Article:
WHEN PEOPLE OUTSIDE academia think about life inside it, we often imagine tweedy tenured professors who are blithely innocent of all earthly concerns. Yet more than 40 percent of the teachers at US colleges and universities are adjuncts — part-time faculty members who are paid by the course. Like TaskRabbits and Uber drivers, these instructors are in the vanguard of an unpredictable freelance economy.
Adjuncts on more and more campuses are responding in an old-fashioned way: by turning to a labor movement that, despite its flaws, is their best option for handling specific types of grievances.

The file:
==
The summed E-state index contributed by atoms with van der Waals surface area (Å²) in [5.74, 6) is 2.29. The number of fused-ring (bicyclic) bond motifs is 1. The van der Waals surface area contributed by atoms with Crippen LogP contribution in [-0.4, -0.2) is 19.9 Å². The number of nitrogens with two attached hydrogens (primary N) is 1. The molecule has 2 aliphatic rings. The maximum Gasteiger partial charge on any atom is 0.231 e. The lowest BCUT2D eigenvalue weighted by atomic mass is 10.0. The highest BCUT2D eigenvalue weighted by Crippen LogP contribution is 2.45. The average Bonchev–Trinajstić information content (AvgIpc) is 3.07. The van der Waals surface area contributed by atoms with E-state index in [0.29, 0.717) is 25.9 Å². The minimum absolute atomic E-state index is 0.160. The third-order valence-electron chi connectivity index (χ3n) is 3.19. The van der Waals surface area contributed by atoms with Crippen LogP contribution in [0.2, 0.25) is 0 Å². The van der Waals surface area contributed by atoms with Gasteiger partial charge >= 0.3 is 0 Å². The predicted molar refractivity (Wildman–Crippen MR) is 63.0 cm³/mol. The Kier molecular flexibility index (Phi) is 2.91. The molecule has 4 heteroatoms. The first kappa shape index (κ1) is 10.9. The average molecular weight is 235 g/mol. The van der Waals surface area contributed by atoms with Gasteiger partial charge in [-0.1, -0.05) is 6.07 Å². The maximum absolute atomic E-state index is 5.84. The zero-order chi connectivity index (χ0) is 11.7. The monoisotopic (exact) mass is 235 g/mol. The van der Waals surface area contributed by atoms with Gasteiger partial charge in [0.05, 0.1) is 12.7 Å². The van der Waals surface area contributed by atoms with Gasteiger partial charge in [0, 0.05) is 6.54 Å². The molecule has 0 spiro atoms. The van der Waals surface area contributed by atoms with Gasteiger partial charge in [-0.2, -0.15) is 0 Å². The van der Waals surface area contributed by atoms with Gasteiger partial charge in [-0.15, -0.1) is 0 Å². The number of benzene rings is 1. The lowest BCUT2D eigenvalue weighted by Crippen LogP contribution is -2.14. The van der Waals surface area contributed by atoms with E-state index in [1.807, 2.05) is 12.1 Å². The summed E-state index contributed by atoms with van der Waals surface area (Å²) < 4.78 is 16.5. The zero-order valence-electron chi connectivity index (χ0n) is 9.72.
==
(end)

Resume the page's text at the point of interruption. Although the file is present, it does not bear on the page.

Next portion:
Amid a national freak-out over the cost of college, marginally employed professors aren’t obvious objects of sympathy. Yet the surge in union activism among adjuncts reveals cracks in the American higher-ed model that universities would just as soon paper over.
This Collective Bargaining Agreement between the University of Massachusetts Lowell and the Union of Adjunct Faculty, Local 1596 of the United Automobile, Aerospace, and Agricultural Implement Workers of America, AFL–CIO has been in effect since June 29, 2012, and will be so until June 30, 2015.